Objectives

1. Ensure that all research activities and projects will obtain ethical approval 

2. Record and report on ethics and its management to the AIMS-2-TRIALS key funder anually

3. Ethics boards will provide independent oversight on scientific and ethical issues

External Ethics Advisory Board

The project will comply with ethical principles (including research integrity) and appropriate international, EU and national laws. All studies and trials taking place as part of the AIMS-2-TRIALS research programme need to comply with and receive a favourable review by their local and national ethics commissions and comply with all regulatory requirements.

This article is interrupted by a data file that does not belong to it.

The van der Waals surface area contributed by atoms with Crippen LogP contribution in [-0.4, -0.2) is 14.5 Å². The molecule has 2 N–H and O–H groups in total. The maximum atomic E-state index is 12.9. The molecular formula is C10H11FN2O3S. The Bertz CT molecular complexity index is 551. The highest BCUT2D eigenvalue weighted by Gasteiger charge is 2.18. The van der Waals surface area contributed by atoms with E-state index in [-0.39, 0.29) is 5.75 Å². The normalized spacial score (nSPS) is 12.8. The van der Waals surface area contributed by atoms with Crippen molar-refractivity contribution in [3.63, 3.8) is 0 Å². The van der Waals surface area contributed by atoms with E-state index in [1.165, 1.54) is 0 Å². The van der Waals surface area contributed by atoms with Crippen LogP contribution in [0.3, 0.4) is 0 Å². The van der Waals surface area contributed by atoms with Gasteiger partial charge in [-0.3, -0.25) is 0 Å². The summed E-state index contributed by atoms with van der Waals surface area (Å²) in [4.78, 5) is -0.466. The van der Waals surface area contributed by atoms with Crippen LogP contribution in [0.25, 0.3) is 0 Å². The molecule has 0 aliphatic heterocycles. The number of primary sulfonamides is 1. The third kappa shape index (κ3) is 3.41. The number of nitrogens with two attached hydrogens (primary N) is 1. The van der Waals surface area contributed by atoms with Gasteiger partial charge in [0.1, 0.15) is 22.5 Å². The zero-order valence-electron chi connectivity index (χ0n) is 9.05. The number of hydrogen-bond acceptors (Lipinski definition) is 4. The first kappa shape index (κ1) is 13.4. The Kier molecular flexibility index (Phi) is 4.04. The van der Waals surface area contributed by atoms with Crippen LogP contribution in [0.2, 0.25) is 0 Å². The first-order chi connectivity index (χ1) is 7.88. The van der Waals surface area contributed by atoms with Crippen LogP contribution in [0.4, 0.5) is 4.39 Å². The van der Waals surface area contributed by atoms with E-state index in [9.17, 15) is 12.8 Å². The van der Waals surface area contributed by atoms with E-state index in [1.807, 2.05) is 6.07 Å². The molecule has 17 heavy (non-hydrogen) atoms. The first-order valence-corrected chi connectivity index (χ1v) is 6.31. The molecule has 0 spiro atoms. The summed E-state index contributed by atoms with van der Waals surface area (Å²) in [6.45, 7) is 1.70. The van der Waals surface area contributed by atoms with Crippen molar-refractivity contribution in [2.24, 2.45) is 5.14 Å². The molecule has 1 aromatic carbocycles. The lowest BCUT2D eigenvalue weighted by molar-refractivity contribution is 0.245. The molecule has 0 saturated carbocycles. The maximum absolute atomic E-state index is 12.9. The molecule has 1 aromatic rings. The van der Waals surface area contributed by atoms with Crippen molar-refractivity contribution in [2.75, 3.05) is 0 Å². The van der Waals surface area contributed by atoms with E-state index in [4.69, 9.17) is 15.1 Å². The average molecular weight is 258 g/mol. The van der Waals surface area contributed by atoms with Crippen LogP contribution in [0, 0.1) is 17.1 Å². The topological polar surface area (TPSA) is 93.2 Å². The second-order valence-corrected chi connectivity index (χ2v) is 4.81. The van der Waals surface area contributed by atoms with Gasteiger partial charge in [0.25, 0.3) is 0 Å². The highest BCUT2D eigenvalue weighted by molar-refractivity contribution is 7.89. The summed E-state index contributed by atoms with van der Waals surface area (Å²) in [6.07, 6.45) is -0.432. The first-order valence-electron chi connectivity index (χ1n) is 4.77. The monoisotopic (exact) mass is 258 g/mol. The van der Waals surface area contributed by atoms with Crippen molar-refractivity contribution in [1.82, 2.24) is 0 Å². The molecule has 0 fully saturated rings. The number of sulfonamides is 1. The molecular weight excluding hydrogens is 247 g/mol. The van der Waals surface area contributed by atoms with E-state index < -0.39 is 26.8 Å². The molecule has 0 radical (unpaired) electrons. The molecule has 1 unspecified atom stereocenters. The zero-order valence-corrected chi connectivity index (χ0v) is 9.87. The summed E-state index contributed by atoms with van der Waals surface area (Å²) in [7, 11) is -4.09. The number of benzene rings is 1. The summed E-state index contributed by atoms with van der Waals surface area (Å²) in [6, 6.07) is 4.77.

The consortium has also appointed an Independent Ethics Board (IEB) to provide advice and support on ethical issues across the research programme, and provide oversight of the recording of local, national and European ethical and regulatory applications for the studies of AIMS-2-TRIALS.

Members of the Autism Representatives (A-Reps) will be consulted on the ethical process, to ensure their perspectives are heard. This will take place via group meetings with researchers and through communication with the ethics coordinator. The IEB will also communicate with A-reps where their input would be advantageous.

Key tasks:

  • Monitor ethical documentation and responses for the constituent studies of the research programme.
  • Provide advice and insight on ethical matters to the consortium, including the ethical implications of novel results as they emerge.
  • Engage key experts to provide expert advice where necessary (e.g. new EU legislation as it arises).
  • Contribute to an annual ethics report, led by the ethics coordinator.

Members: